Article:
My father, family and friends were all very concerned that Homma Kancho’s stay in Dhaka would be comfortable enough for him, and everyone tried very hard to make his stay an enjoyable one. Homma Kancho however made the job easy with his positive outlook and openness to experiencing our homeland. I think that he enjoyed our country and our life here very much.

AHAN Nippon Kan Bangladesh Begins.

Between morning and evening practices, Homma Kancho asked if he might be able to visit a local orphanage in Dhaka. We arranged two visits for Homma Kancho, the first visit was to the Dharmarajika Buddhist Temple (click here to download a pdf with more information about the temple) and the second was to the Tara Majsid Madrasah Islamic Mosque, both in Dhaka. The Dharmarajika Temple, which has historical roots in what is now Bangladesh going back over 2000 years houses over 500 orphans and the 300 year old Tara Majsid Madrasah Mosque houses about 150 orphans at a time. There are many mosques in Dhaka that care for children, but we had time to only visit one. Homma Kancho spent a great deal of time at both places, playing with the children and talking with volunteer staffs that ran the kitchens that had so many mouths to feed. He also spoke with administrators about the conditions and challenges each faced on a daily basis. It was a special visit at the Tara Majsid Madrasah Islamic Mosque where Homma Kancho was made to feel very welcome and was given a rare tour of the facility. This was the first time a Japanese National had ever visited here.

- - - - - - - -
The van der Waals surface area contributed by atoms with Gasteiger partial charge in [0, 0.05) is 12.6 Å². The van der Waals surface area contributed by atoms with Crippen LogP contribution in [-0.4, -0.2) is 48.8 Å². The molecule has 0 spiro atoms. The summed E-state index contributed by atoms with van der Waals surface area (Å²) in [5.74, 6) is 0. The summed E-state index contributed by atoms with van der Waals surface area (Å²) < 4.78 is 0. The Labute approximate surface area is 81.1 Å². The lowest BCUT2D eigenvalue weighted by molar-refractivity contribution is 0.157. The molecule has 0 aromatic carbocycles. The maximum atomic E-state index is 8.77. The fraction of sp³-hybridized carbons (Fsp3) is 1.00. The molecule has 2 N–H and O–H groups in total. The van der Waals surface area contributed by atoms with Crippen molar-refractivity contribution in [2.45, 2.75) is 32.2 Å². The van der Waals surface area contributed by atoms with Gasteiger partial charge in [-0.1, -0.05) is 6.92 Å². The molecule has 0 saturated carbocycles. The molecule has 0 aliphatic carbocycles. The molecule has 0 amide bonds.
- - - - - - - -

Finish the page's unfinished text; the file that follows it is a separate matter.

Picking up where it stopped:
After concluding these visits Homma Kancho asked if we could go to a store that sold rice. We found a nearby store and bought rice for the orphanage facilities. We had heard from one of the llamas in charge of the monastery facility that feeding five hundred children twice a day required about 160 kilos (about 350 lbs.) of rice per day. Homma Kancho donated one ton of rice that day.

Homma Kancho commented, “In this country I have seen poverty, but especially visiting the orphanages, I have seen so many who are helping to take care of so many children. It warms my heart to see so much care being given. This experienced has made me think a great deal and I have learned many things. There is richness here. Donating the rice is my “class fee” for what I have learned here. It is also AHAN’s (Aikido Humanitarian Active Network) philosophy to support those in their efforts to help others, and today AHAN Nippon Kan Bangladesh has been born.

Homma Kancho explained to all of us about the working of AHAN and the relationship between Aikido and humanitarian involvement in our own communities. I too want to continue working with AHAN in Dhaka. Homma Kancho taught us about many subjects besides Aikido. I was impressed by the fact that the AHAN humanitarian projects Homma Kancho speaks of he contributes to himself with his own actions, not just words.

I want to thank my father MD Matitar Rahman Sarkar for his understanding and support of my Aikido activities and for helping make Homma Kancho’s visit a successful one. I would also like to thank Kazi M. Quasi Sensei, Principal MD Achraf Hossan and the Paris School staff for their support as well.

Homma Kancho promised he would visit again, and with that he was off to his next stop; Mongolia.